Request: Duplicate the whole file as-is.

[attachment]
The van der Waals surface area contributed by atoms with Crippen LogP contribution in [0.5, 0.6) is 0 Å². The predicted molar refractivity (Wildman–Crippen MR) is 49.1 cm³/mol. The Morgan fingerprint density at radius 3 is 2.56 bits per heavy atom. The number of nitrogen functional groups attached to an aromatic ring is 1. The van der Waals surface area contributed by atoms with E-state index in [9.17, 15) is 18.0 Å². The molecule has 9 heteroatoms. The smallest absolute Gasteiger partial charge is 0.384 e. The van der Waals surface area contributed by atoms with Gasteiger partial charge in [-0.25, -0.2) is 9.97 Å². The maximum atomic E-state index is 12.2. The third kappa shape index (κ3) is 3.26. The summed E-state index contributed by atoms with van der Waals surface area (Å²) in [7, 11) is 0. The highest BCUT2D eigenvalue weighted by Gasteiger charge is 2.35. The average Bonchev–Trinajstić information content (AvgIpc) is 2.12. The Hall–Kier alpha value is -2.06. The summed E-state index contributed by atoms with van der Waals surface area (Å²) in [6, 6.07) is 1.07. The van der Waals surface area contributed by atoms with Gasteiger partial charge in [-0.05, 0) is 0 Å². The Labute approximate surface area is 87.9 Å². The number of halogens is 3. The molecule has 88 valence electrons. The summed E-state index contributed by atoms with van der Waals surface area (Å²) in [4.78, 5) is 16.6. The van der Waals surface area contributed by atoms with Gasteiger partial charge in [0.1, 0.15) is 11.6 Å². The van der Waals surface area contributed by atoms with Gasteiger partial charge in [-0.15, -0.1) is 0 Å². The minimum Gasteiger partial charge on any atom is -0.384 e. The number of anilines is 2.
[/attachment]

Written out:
The van der Waals surface area contributed by atoms with Crippen LogP contribution in [0.5, 0.6) is 0 Å². The predicted molar refractivity (Wildman–Crippen MR) is 49.1 cm³/mol. The Morgan fingerprint density at radius 3 is 2.56 bits per heavy atom. The number of nitrogen functional groups attached to an aromatic ring is 1. The van der Waals surface area contributed by atoms with E-state index in [9.17, 15) is 18.0 Å². The molecule has 9 heteroatoms. The smallest absolute Gasteiger partial charge is 0.384 e. The van der Waals surface area contributed by atoms with Gasteiger partial charge in [-0.25, -0.2) is 9.97 Å². The maximum atomic E-state index is 12.2. The third kappa shape index (κ3) is 3.26. The summed E-state index contributed by atoms with van der Waals surface area (Å²) in [7, 11) is 0. The highest BCUT2D eigenvalue weighted by Gasteiger charge is 2.35. The average Bonchev–Trinajstić information content (AvgIpc) is 2.12. The Hall–Kier alpha value is -2.06. The summed E-state index contributed by atoms with van der Waals surface area (Å²) in [6, 6.07) is 1.07. The van der Waals surface area contributed by atoms with Gasteiger partial charge in [-0.05, 0) is 0 Å². The Labute approximate surface area is 87.9 Å². The number of halogens is 3. The molecule has 88 valence electrons. The summed E-state index contributed by atoms with van der Waals surface area (Å²) in [4.78, 5) is 16.6. The van der Waals surface area contributed by atoms with Gasteiger partial charge in [0.1, 0.15) is 11.6 Å². The van der Waals surface area contributed by atoms with Gasteiger partial charge in [-0.15, -0.1) is 0 Å². The minimum Gasteiger partial charge on any atom is -0.384 e. The number of anilines is 2.